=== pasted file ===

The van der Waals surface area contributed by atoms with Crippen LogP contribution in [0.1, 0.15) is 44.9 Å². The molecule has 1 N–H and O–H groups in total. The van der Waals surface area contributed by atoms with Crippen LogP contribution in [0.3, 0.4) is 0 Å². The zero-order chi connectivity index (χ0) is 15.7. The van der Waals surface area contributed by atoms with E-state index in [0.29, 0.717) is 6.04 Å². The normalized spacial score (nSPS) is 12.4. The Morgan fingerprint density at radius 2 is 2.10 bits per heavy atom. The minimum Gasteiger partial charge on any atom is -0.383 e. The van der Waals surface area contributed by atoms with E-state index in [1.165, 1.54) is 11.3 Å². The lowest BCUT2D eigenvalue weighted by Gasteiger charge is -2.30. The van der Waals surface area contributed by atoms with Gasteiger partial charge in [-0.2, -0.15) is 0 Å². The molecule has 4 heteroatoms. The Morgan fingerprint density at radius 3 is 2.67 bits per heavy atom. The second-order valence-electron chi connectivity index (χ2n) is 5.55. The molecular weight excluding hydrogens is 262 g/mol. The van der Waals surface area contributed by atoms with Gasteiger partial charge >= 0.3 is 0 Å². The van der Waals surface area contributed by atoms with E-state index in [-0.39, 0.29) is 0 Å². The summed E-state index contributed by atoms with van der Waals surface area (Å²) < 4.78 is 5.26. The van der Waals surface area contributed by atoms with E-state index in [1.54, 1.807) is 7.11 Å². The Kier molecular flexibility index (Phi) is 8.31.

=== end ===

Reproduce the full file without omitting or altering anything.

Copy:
The van der Waals surface area contributed by atoms with Crippen LogP contribution in [0.1, 0.15) is 44.9 Å². The molecule has 1 N–H and O–H groups in total. The van der Waals surface area contributed by atoms with Crippen LogP contribution in [0.3, 0.4) is 0 Å². The zero-order chi connectivity index (χ0) is 15.7. The van der Waals surface area contributed by atoms with E-state index in [0.29, 0.717) is 6.04 Å². The normalized spacial score (nSPS) is 12.4. The Morgan fingerprint density at radius 2 is 2.10 bits per heavy atom. The minimum Gasteiger partial charge on any atom is -0.383 e. The van der Waals surface area contributed by atoms with E-state index in [1.165, 1.54) is 11.3 Å². The lowest BCUT2D eigenvalue weighted by Gasteiger charge is -2.30. The van der Waals surface area contributed by atoms with Gasteiger partial charge in [-0.2, -0.15) is 0 Å². The molecule has 4 heteroatoms. The Morgan fingerprint density at radius 3 is 2.67 bits per heavy atom. The second-order valence-electron chi connectivity index (χ2n) is 5.55. The molecular weight excluding hydrogens is 262 g/mol. The van der Waals surface area contributed by atoms with Gasteiger partial charge >= 0.3 is 0 Å². The van der Waals surface area contributed by atoms with E-state index in [-0.39, 0.29) is 0 Å². The summed E-state index contributed by atoms with van der Waals surface area (Å²) < 4.78 is 5.26. The van der Waals surface area contributed by atoms with E-state index in [1.54, 1.807) is 7.11 Å². The Kier molecular flexibility index (Phi) is 8.31.